Charity finance directors say that pension liabilities is high on their agenda, according to a survey of the largest 100 charities published today by Charity Finance magazine.
Charity Finance, published by Civil Society Media, found that the median age for the most senior finance professionals at organisations in the Charity 100 Index was 52 years and two months, up from 47 years and nine months when the survey published in 2008.
The full Top 100 Finance Directors Survey has been published online and features in the September issue of the magazine.
The survey also found, compared to 2008, finance directors at the largest charities have become more transient, with their average time in post reduced from five years and eight months to four years and seven months.
Also, compared to 10 years ago, finance directors’ charity sector experience has reduced from 10 years and four months to nine years and seven months.
Finance directors at the 10 largest charities:
- Jenny Dillon, Nuffield Health
- Nigel Armitt, Cancer Research UK
- Peter Vermeulen, National Trust
- Mike Dixon, CAF
- Alison Hopkinson, Oxfam
- Sam Sharpe, Save the Children
- Tim Livett, Wellcome Trust
- Louise Johnston, United Church Schools Trust
- Major Judith Hilditch, Salvation Army
- Martin Miles, British Heart Foundation
Many respondents to this year’s survey named pension liabilities as high on their agenda.
Rajeev Arya, chief financial officer at Age UK, said: “One of my biggest concerns is the volatility in the markets and how this affects investment performance and pensions.”
Similarly, Sandra Kelly, finance director at the Canal & River Trust, said she was concerned about a “potential pension deficit on the defined benefit scheme and lower investment returns than historically, reducing the income available to spend on the waterways”.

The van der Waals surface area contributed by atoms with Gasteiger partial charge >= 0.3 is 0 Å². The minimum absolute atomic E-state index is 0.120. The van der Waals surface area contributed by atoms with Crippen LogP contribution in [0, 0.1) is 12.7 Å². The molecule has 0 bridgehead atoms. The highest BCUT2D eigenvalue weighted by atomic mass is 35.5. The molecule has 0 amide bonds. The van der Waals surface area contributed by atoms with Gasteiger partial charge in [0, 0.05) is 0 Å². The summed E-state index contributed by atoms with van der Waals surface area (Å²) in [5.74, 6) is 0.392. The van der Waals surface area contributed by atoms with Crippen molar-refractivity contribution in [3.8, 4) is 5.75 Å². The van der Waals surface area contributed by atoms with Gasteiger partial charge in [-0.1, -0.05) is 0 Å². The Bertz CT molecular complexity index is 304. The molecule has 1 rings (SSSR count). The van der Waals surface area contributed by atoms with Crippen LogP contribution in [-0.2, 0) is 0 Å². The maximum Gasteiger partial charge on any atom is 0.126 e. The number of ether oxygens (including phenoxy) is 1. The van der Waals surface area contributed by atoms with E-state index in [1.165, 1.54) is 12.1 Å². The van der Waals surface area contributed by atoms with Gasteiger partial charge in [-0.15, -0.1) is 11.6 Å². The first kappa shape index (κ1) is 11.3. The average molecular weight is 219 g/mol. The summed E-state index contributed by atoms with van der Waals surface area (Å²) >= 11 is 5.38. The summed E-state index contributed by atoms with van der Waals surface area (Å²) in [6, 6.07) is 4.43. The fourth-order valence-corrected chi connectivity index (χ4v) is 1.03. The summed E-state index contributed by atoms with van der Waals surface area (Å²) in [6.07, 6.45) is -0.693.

And Michael Corcoran, director of finance at the Woodard Corporation, said he was concerned by pension liabilities and the extent to which charities have been affected by legislation that has been brought in without proper consideration for the impact on the sector.
This is the first survey of finance directors since the EU Referendum vote in June 2016.
Some directors felt this presented them with an extra challenge to tackle in the coming years, although many admitted they still did not know what the effects would be.
Jonathan Davis, finance director at Girls’ Day School Trust, said Brexit would cause “more volatility in investment returns, alongside uncertainty in the independent education sector”.
Martin Halliwell, chief financial officer at British Red Cross, said: “In what is already a challenging environment for fundraising, this is an additional factor that we need to plan for.
“We maintain a watching brief on developments and always aim to be on the front foot as information pertaining to the financial environment becomes clearer.”